America, we are a nation divided. Not just politically, but televisionally (yes, that's a word. I decided it is).
Looking at my Top 10 list, I realized it's as bipolar as "Homeland's" Carrie Mathison: On one side are five dramas that explore compromised morality and existential despair, and on the other, say hello to comedy! Looking at this list is like picturing Jean-Paul Sartre and Benny Hill having dinner. (Sidebar: Don't bother trying to pitch that premise to CBS, it's mine).
Still, the more I thought about the list, the more sense it made. Comedy has been on a hot streak in recent years for good reason: Times are hard and don't promise to get much easier soon. There's a reason the Depression was a golden age for feather-light fare, horror movies and musicals: When things are hard, we often want our entertainment to obliquely refer to our troubles, dress them up in fantastical metaphors or ignore them entirely.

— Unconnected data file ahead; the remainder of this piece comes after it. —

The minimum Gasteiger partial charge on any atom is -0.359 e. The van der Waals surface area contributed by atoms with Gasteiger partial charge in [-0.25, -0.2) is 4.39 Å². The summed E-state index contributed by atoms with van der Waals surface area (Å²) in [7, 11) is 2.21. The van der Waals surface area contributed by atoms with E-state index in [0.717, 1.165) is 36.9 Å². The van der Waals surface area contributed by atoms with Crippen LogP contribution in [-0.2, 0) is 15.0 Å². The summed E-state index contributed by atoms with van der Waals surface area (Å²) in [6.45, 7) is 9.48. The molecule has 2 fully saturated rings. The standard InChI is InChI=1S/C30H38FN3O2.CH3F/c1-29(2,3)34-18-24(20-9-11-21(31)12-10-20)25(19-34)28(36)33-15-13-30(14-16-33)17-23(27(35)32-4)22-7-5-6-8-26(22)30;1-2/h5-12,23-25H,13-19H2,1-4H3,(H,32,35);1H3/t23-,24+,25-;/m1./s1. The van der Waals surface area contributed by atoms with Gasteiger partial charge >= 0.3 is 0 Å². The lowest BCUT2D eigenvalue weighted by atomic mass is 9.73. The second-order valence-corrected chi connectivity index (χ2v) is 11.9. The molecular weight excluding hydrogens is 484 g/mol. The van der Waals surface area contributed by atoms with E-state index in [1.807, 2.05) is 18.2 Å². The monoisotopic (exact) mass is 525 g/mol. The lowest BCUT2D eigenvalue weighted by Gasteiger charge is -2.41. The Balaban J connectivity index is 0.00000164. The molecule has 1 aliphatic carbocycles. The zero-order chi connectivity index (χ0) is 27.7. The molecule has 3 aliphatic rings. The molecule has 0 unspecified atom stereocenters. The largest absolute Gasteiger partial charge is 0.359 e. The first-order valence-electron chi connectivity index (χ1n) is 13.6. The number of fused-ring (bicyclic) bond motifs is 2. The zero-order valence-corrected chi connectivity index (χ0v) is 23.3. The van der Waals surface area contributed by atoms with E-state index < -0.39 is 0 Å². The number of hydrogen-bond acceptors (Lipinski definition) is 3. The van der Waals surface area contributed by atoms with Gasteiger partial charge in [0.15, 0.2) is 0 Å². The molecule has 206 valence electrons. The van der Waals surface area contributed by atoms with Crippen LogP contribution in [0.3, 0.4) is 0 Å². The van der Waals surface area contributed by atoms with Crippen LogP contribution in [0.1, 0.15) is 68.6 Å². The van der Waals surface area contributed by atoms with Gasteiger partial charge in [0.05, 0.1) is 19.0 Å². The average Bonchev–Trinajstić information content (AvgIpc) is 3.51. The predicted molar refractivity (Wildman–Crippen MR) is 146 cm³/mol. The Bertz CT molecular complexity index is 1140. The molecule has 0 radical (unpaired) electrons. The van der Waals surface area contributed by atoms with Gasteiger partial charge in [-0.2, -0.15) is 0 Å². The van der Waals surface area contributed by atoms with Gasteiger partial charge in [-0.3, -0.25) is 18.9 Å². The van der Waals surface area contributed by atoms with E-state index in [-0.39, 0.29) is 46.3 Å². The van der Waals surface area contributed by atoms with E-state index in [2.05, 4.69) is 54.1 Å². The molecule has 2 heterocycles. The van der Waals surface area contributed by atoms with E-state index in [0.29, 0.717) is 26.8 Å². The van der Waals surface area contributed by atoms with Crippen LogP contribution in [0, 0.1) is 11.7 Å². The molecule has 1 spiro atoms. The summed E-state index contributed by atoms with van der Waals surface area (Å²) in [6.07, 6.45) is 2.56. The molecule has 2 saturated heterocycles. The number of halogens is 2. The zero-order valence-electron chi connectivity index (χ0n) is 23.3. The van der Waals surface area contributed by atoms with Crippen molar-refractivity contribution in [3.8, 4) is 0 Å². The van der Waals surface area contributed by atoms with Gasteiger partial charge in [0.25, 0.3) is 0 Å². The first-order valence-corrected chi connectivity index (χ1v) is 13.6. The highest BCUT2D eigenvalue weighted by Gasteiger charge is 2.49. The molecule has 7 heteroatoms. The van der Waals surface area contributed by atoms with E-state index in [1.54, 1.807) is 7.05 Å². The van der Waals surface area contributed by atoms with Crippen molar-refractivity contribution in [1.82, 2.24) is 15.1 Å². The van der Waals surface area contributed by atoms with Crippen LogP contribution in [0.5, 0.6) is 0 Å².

In this challenging era, we've proven ourselves willing to watch a series of richly drawn characters navigate their greed, obsessive tendencies, selfishness and loneliness, but we also need goofy, sly and subversive fare to balance out all that tough stuff. We need cake after all those big chunks of meat.
But it would be far too glib to say that comedy is fluff, a mere escape, and drama is the real deal. The list you see here isn't so much a binary as a series of approaches to the same set of problems, which can be summarized as: "How can I be a good person and not give into my worst instincts? What does it mean to feel alive and is it truly possible to share that with someone else?" We're lucky that there are so many sharp creative types trying to answer that question in punishing, moving and comical ways.
What I've come to appreciate is that comedy's answers to those questions aren't any less valuable, and they're sometimes more concise. The most heartening thing about the current crop of half-hour shows -- which are so varied that one could spend all day parsing comedy's many subcategories -- is that the characters in them are flawed, striving, interesting people. They're not joke-spewing cardboard cutouts, and it's glaringly obvious that the best half-hour programs these days are doing just as much as dramas to explore the strange condition known as being human.